The State of Jammu and Kashmir has large number of children who are the worst sufferers of poverty, backwardness, violence, natural calamities and other disadvantages. There are more than 2lakh children who are the victims of violence in the state. There are a considerable number of children who are affected by child labour, child prostitution, human trafficking, poverty, illiteracy, ill health, malnutrition, fatal diseases and so on. The state does not have a regional commission for child rights protection due to certain inherent constitutional constraints.
The state has also failed to protect children from all forms of violence and deprivations according to recent studies. There are also a sizable chunk of children who have become orphans due to armed conflict in the state. Child protection systems respond to children who have suffered or are likely to suffer significant harm as the result of abuse and neglect. The Jammu and Kashmir government have jurisdiction over the provision of child protection services with legislative, policy and practice frameworks differing across the country. While most social workers practice within a legislative framework, the legislative policy and practice frameworks for statutory or tertiary-level child protection social workers are particularly complex in Jammu and Kashmir.
Furthermore, the phenomenon of child abuse and neglect is itself complex; socially, psychologically and environmentally. Working in this role is also emotionally demanding and on some rare occasions can be dangerous for social workers in conflict ridden society of J&K. Social workers report being acutely conscious that the issues are so complex that agencies working alone are generally ineffective in achieving good outcomes and hence a collaborative approach is essential. This collaboration should not only be across related child protection agencies, but should include schools and pre-schools, general practitioners, police, and child care facilities, to mention just a few. Importantly, collaboration should involve the immediate and extended family and significant others.
It should be acknowledged that regardless of collaboration, due to the nature of the problems being addressed, the outcomes achieved are frequently not universally considered to be ‘good’ outcomes. Explicit in most child protection work is a tension between support of the child and the family and the need to set boundaries for family behaviours that may lead to serious harm for a child. Social workers work with other professionals across government and non-government service providers, to develop policy, and to design and deliver services to children involved with the child protection system. This can mean providing alternative, child-focused and family inclusive care arrangements to families who require assistance to continue to care for their children. It can also involve delivering and supporting alternative care arrangements for children who are unable to safely remain in or return to their parents’ care. These interventions require high-level communication skills in emotionally charged and highly complex and contested situations. Using statutory authority to safeguard children and encourage change is a crucial part of the role. To undertake such complex work, social workers should be providing and receiving appropriate social work supervision which encourages reflective practice and ongoing professional development. There are about 40% children representing the population of Jammu and Kashmir.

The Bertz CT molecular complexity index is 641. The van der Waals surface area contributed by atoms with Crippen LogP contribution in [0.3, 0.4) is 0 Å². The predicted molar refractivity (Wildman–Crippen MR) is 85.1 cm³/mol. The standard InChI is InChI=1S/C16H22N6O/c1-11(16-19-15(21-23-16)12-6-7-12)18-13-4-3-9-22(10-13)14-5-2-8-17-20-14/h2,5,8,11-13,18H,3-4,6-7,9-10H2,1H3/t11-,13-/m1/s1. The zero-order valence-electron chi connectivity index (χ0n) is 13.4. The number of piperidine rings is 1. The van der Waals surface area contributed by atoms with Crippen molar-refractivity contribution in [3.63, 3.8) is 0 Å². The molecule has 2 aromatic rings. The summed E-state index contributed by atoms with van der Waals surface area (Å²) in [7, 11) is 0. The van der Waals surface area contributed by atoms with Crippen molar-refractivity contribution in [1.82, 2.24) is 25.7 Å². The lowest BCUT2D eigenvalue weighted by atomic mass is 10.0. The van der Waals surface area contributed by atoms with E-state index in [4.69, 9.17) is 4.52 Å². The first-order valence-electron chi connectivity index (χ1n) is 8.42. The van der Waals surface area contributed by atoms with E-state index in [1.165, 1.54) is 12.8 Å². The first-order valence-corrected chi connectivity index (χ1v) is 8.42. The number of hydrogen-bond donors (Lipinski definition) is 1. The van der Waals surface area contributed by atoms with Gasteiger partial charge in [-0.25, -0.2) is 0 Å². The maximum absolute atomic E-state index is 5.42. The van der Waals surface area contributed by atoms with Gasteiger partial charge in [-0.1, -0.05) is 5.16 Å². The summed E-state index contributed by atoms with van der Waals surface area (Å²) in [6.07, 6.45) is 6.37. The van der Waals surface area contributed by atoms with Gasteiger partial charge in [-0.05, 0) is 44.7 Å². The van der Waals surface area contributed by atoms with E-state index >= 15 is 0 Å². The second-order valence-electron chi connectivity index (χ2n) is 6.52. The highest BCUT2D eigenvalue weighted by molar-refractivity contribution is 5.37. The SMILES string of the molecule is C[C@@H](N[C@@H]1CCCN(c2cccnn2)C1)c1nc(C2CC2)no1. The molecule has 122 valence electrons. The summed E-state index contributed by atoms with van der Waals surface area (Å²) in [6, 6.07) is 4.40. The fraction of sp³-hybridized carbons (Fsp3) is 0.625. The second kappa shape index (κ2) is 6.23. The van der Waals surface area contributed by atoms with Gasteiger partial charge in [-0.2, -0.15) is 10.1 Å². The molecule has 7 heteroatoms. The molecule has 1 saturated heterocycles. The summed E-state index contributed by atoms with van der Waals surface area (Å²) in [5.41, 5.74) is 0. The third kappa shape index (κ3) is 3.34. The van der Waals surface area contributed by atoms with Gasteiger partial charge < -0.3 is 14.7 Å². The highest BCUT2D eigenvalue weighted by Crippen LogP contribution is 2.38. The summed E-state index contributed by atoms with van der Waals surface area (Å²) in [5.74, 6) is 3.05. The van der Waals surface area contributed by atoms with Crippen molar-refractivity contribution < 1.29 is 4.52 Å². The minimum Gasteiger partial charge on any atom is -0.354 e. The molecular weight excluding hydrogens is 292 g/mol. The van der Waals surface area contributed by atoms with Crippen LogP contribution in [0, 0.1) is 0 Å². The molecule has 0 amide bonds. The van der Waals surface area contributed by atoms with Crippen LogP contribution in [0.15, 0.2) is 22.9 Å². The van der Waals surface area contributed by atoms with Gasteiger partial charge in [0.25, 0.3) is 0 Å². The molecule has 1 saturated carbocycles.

A good number of children representing socially and educationally backward sections of the society are not blessed with adequate educational, healthcare services, nutrition facilities and services in the state. The past studies have highlighted the plight of the children of Jammu and Kashmir over a period of time. The instances of child abuse and violation of child rights are increasing in the state of Jammu and Kashmir which is known for highest number of interrogation and torture centres. Scholars and activists have condemned the state government which has proved apathetic to the problems of children in Jammu and Kashmir who have suffered due to continued conflict of interest. Their increasing number has corrupted and de-generated social life in the state, according to empirical evidence.
The concept of Juvenile Justice is still in its infancy stage in J&K as the Integrated Child Protection Scheme (ICPS) has just started working at different levels in the state .Child welfare workers are need of the hour in our Conflict torn State. Child welfare social workers are responsible for investigating allegations of abuse, neglect, and maltreatment to locate children with poor living conditions. They look for warning signs when interviewing guardians, teachers, and school psychologists and inspecting the child’s home. For youth at low risk, social workers will work closely with the family to remedy problems with a detailed intervention plan. For example, the child welfare social worker may refer a struggling single parent to government assistance programs. They’ll continue making periodic home visits to ascertain whether progress is occurring. Efforts are made to keep children with their natural parents, but social workers may file for protective custody in high-risk situations. In State of J&K we are looking for a sustainable growth of Child Social welfare in order to protect the future of our Children and for that a strong implementation of the Integrated Child Protection Scheme at the grass roots provides a strong answer.
(Holding a post graduate degree in Law, the author is Legal cum Probationary Officer with the Integrated Child Protection Scheme (ICPS), J&K Government. He can be reached at: [email protected])